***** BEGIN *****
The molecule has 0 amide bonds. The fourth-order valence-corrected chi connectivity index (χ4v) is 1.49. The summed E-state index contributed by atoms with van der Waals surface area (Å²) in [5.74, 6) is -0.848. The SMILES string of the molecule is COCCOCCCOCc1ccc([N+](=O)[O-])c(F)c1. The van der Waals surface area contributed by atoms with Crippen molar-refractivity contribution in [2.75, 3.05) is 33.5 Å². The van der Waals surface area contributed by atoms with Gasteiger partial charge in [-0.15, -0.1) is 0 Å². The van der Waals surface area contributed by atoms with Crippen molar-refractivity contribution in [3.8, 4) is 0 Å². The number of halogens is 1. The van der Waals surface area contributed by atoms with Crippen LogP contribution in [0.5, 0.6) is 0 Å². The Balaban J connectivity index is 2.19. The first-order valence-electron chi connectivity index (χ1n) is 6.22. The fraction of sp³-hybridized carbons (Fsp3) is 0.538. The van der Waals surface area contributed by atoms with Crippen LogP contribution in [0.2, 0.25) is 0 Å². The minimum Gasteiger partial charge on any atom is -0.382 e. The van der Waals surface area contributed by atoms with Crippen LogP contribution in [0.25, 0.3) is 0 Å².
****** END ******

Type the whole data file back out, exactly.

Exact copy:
The molecule has 0 amide bonds. The fourth-order valence-corrected chi connectivity index (χ4v) is 1.49. The summed E-state index contributed by atoms with van der Waals surface area (Å²) in [5.74, 6) is -0.848. The SMILES string of the molecule is COCCOCCCOCc1ccc([N+](=O)[O-])c(F)c1. The van der Waals surface area contributed by atoms with Crippen molar-refractivity contribution in [2.75, 3.05) is 33.5 Å². The van der Waals surface area contributed by atoms with Gasteiger partial charge in [-0.15, -0.1) is 0 Å². The van der Waals surface area contributed by atoms with Crippen molar-refractivity contribution in [3.8, 4) is 0 Å². The number of halogens is 1. The van der Waals surface area contributed by atoms with Crippen LogP contribution in [0.5, 0.6) is 0 Å². The Balaban J connectivity index is 2.19. The first-order valence-electron chi connectivity index (χ1n) is 6.22. The fraction of sp³-hybridized carbons (Fsp3) is 0.538. The van der Waals surface area contributed by atoms with Crippen LogP contribution in [0.2, 0.25) is 0 Å². The minimum Gasteiger partial charge on any atom is -0.382 e. The van der Waals surface area contributed by atoms with Crippen LogP contribution in [0.25, 0.3) is 0 Å².